Active Dry Yeast
Active Dry Yeast

Active Dry Yeast Overview

This type of yeast comes in small round granules and must be dissolved in warm water before adding it to the pizza recipe because it is a living organism and is therefore dormant until it is activated.

Another reason for the process of drying out the yeast is to give it more stable shelf life. Active dry yeast lasts typically up to one year and can last up to 5 years when you keep it in the freezer.

One of the reasons it’s such a popular type of yeast for pizza dough is that it is inexpensive, easy to use, and you can find it in most supermarkets.

Instant Yeast Overview

Also called quick-rise or fast-rising yeast, there is nothing dormant in instant yeast, and therefore, you can add it to your pizza recipe without adding warm water first.

Because of these things, you only have to let your baked goods rise once, making them perfect for quick baking projects.

Instant yeast has more live cells than active dry yeast, which is why it is so fast-acting. For people who love to bake things without spending hours in the kitchen, instant yeast can be a life-saver.

instant yeast in metal spoon
Instant Yeast

Active Dry vs Instant Yeast

Instant yeast looks remarkably similar to active dry yeast, except its granules are smaller, and it contains other additives as well.

You might be getting a little nervous by now that you might accidentally use the “wrong” type of yeast the next time you set out to make a great pizza crust, but not to worry.

In most cases, it doesn’t matter which type of yeast you use because, as a general rule, they are interchangeable when used in small amounts.  See below for further details.

That being said, it doesn’t mean your results will come out the same. The two types of yeast usually produce different final results, although the changes are generally minimal.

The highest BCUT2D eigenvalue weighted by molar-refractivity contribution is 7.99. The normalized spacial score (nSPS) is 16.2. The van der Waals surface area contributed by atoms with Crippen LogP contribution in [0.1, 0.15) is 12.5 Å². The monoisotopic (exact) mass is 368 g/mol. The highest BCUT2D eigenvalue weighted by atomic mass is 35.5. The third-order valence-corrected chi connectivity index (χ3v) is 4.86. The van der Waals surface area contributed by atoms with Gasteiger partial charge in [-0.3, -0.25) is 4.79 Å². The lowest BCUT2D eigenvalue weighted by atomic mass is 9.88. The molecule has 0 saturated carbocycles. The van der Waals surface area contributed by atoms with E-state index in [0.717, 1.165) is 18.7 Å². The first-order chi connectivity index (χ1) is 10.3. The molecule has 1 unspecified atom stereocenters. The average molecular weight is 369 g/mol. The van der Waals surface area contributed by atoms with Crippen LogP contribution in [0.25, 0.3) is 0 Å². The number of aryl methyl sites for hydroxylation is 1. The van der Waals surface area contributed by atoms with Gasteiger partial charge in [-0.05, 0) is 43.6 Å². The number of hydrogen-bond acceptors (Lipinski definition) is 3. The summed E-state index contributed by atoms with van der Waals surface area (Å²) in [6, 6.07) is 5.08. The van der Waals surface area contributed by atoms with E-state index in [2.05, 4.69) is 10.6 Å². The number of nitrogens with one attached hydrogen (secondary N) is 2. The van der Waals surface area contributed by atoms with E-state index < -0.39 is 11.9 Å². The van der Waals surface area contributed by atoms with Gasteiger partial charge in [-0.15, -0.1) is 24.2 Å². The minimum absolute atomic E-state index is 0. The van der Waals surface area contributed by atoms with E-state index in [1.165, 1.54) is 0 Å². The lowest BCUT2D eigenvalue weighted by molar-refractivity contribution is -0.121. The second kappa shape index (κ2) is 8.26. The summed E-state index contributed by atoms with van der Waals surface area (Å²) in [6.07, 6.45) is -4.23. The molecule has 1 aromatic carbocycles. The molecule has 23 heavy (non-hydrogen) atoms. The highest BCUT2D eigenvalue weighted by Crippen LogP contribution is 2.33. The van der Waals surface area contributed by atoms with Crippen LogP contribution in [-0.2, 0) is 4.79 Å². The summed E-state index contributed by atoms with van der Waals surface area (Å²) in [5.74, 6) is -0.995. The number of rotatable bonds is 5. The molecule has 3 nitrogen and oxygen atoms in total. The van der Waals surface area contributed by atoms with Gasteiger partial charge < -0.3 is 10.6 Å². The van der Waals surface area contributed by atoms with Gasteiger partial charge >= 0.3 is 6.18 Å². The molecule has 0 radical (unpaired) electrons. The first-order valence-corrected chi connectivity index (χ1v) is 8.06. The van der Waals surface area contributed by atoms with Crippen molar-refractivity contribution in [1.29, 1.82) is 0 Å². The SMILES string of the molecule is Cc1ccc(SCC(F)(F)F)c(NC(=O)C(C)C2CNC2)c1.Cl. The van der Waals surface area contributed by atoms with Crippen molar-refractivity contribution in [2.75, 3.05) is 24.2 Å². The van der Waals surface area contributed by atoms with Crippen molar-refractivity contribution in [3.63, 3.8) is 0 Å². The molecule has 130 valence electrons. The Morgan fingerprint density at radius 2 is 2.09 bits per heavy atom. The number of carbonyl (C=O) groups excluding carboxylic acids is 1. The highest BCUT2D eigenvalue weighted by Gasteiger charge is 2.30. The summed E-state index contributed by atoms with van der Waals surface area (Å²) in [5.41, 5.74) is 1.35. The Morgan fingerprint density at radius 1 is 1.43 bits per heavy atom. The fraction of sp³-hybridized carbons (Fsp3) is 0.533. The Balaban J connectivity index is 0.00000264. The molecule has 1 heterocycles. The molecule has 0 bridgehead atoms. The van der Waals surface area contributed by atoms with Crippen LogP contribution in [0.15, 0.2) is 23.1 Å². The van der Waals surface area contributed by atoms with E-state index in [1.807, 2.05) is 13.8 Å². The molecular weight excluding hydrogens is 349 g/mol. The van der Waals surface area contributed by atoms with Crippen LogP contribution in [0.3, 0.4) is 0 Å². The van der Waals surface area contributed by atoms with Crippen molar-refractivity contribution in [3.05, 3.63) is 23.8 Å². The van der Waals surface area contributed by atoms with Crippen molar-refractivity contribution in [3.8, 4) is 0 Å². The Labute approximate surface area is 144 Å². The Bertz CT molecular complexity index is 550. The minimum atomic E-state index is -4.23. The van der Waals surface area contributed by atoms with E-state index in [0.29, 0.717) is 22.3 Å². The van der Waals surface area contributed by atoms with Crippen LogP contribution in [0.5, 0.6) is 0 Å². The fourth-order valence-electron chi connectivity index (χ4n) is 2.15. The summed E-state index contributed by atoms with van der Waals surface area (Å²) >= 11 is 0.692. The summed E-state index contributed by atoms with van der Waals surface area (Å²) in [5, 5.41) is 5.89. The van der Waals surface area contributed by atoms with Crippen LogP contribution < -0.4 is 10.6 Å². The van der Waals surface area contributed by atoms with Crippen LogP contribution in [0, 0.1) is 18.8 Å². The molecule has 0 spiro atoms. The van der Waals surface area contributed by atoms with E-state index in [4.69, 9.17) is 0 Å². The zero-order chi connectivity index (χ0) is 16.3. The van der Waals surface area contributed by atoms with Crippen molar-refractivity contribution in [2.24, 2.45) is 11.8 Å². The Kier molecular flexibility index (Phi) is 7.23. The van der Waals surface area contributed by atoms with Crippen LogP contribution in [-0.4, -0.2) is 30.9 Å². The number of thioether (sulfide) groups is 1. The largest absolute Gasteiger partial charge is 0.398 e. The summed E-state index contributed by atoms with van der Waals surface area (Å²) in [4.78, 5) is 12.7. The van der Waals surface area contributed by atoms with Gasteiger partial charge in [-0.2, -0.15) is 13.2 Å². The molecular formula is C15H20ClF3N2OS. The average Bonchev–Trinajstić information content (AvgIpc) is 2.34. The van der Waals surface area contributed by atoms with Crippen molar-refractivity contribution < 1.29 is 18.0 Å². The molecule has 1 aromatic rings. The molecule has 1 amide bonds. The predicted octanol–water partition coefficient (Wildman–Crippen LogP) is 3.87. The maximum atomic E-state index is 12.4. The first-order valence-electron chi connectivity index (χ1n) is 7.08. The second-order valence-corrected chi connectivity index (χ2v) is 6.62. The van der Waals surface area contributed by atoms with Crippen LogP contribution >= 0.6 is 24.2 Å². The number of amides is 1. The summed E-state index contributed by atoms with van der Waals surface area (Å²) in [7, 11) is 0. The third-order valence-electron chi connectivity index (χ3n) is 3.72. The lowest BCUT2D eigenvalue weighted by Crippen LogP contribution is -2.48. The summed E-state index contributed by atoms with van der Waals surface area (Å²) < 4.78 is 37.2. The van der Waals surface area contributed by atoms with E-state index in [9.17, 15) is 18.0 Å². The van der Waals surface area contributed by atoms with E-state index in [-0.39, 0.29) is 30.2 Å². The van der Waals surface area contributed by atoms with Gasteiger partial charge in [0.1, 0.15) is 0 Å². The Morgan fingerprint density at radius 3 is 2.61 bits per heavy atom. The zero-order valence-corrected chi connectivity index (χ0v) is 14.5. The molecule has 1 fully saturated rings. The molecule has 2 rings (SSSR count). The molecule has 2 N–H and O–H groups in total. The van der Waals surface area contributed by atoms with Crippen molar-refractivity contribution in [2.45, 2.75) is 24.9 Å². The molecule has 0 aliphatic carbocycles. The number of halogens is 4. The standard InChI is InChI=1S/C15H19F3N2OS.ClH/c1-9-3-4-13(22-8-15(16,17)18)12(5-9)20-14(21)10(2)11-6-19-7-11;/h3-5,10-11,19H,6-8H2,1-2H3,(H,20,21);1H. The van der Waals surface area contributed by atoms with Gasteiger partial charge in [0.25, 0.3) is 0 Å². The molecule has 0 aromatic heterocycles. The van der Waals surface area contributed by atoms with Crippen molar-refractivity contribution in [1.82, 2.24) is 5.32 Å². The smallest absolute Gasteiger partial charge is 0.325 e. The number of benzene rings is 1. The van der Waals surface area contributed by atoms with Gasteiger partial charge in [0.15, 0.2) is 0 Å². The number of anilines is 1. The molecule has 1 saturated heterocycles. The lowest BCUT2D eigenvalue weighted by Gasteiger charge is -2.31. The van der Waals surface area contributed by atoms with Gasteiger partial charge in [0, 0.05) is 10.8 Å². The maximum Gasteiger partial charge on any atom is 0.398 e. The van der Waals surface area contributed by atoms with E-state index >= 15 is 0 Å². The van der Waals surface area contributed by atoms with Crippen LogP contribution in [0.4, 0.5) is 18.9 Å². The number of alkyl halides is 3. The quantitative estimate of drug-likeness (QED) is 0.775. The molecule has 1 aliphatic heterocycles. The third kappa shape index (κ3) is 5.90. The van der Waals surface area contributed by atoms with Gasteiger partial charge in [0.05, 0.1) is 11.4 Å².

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Active Dry Yeast vs Instant Yeast – Conversion Tips

If the recipe calls for one type of yeast and you use the other type instead, pay attention to the following tips:

  • If your recipe calls for instant yeast and you use active dry yeast instead, allow for a rise time that is around 15 minutes slower.
  • If your recipe calls for active dry yeast and you use instant yeast instead, you can reduce the rise time by roughly 15 minutes.

Other than that, the two types of yeast do a great job in making a great loaf of bread or pizza crust, but there are advantages and disadvantages to each yeast type.

Pizza Pun


What did Judge Yeast say?

All rise.

How do you substitute active dry yeast for instant yeast?

To make things clear, the conversion rate from Active Dry to Instant is not technically interchangeable. As a general rule, you shouldn’t use the same amount of active dry yeast as you would instant yeast. 

Here is why, is like comparing lemons, let’s say lemon and lime, they are both from the same citrus family, but they are quite different. One is sweeter than the other, the color is different, the texture and its acidity.